That’s supposed to be a really long mohawk, slicked back like something out of Mad Men, worn with muttonchops. I’ve seen that particular hair cut minus the facial hair on more than one guy. I’ve seen otherwise attractive women with long hair, but either the left or right side of their head shaved. I’ve seen way too many guys rocking a chin curtain beard. (Very few people can actually pull this off, despite its wild popularity in the Fargo area. I think we’re being invaded by the Amish.) The only thing I haven’t seen in skull hair sculpting is a soul patch. I inelegantly recall Chuck Klosterman to quote why:

In the ten-thousand-year history of facial hair, no one has ever looked nonidiotic with a soul patch. In fact, the zenith of the soul patch’s legacy was Matt Dillon in Singles; Dillon grew a soul patch specifically because he was portraying an alt-rock d-bag.

Despite my concern over the chin curtain beard’s prevalence, even ze Germans have shown they have limits to their silliness.

Of course, this is really all just a difference of culture, what’s considered normal, and our general inability to see the really bizarre things we all do within our own societies. The example I offer up is polite laughter.

Klosterman’s essay on sitcom laugh tracks essentially asserts that we’ve all been subconsciously programmed to laugh at things that aren’t really very funny. (He uses a great breakdown of a Friends scene to illustrate.) But if you think about it, it makes sense in a way. How often do we type “haha” or “LOL” when we’ve uttered nothing of the sort? We don’t laugh out loud, but we claim to have in text messages all the time- all while thinking that guy on the bus who does laugh to himself at seemingly nothing is completely bonkers. And yet so much of our “laughter” is purely conditioned out of politeness, or for filler during impersonal conversations.

The Germans don’t fake laugh. To them, we all look like the crazy guy sitting on the bus. Klosterman writes, “This is not the only reason Germans think Americans are retarded, but it’s definitely one of them.”

Keeping that in mind has helped me stop calling people “weird” quite so freely and helped me experience foreign cultures better. Because apparently we’re all a little crazy, and we don’t even realize it. :)

Flyover Country

While researching a brand of wristwatch yesterday I chanced upon an article where the term “flyover country” was levied most certainly as a pejorative.

I’ve been guilty of this myself a few times. It’s no secret that I don’t see eye-to-eye with the local culture/way of doing things in Fargo, ND where I currently reside at my employer’s pleasure. I only volunteered for the Fargo posting because nobody else wants to go there and I was sucking up to curry favor with management for my plan to request Italy, Germany, or England in another year or two. It became very apparent to me that I’m just not a midwest personality. I ache to be out west again, in mountain country and to have a city large enough to support a Cheesecake Factory within an hour’s drive. My wife heard an old man from Bismarck say they couldn’t live with the “hustle and bustle” of Fargo. We cracked up laughing, not derisively, but in amusement at our own culture shock. How two different people observe the same subject but see two different things. He sees “hustle and bustle” where we see a quaint, small town.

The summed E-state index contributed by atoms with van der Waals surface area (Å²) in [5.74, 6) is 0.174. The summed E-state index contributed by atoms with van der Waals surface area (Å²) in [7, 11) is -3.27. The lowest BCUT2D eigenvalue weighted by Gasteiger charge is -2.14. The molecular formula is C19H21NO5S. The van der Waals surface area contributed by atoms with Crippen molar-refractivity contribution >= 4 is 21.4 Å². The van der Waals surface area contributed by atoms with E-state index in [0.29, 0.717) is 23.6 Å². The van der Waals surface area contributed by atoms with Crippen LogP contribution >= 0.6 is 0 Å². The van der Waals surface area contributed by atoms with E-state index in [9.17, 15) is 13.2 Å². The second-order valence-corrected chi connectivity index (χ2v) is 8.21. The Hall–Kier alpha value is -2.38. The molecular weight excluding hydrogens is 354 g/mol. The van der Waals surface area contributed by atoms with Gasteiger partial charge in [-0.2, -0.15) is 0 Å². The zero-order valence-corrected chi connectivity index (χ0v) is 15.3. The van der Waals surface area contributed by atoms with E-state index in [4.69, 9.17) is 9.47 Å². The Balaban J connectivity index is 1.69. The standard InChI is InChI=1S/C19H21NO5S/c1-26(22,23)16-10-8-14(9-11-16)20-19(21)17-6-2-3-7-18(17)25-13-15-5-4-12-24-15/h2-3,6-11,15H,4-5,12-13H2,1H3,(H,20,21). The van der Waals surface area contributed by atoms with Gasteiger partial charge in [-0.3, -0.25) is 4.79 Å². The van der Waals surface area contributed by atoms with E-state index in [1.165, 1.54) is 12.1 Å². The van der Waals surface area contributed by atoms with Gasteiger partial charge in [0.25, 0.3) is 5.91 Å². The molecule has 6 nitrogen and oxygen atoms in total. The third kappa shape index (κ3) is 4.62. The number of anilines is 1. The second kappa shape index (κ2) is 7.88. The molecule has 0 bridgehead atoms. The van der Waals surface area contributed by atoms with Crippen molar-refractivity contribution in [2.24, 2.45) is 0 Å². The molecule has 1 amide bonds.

But as miserable as Fargo sometimes makes us (Arizona natives in a Fargo winter are a pretty bad match) and as firm as we are in our plans to leave when possible, one thought keeps shouting at me from the back of my mind.

These people that big-city folk like to call “hicks” grow and provide all our food.

Let that sink in a minute. I might really enjoy big city life, but you tell me what metropolis in America isn’t a net importer of everything that sustains living? Millions upon millions of people in America would starve if it wasn’t for those “hicks” or “bumpkins”. Think California or New York could feed their own state’s population if they had to? Not on your life. Texas could probably feed Dallas/Ft. Worth. The pacific northwest (where my wife and I dream of moving) would be fine. I don’t know how well Arizona could support Phoenix and Tucson.

My point is this: I don’t like living in the midwest or the way they do things here, but I also don’t grow my own food and wasn’t raised as a hunter. My food comes from the grocery store. So now I do my very best to keep my mouth shut and be grateful, because my well-paying job doesn’t actually make me self-sustaining.

Believe me, this is flyover country and there is little if anything noteworthy here. But for the sake of manners, consider what you eat for a month and then consider being nice.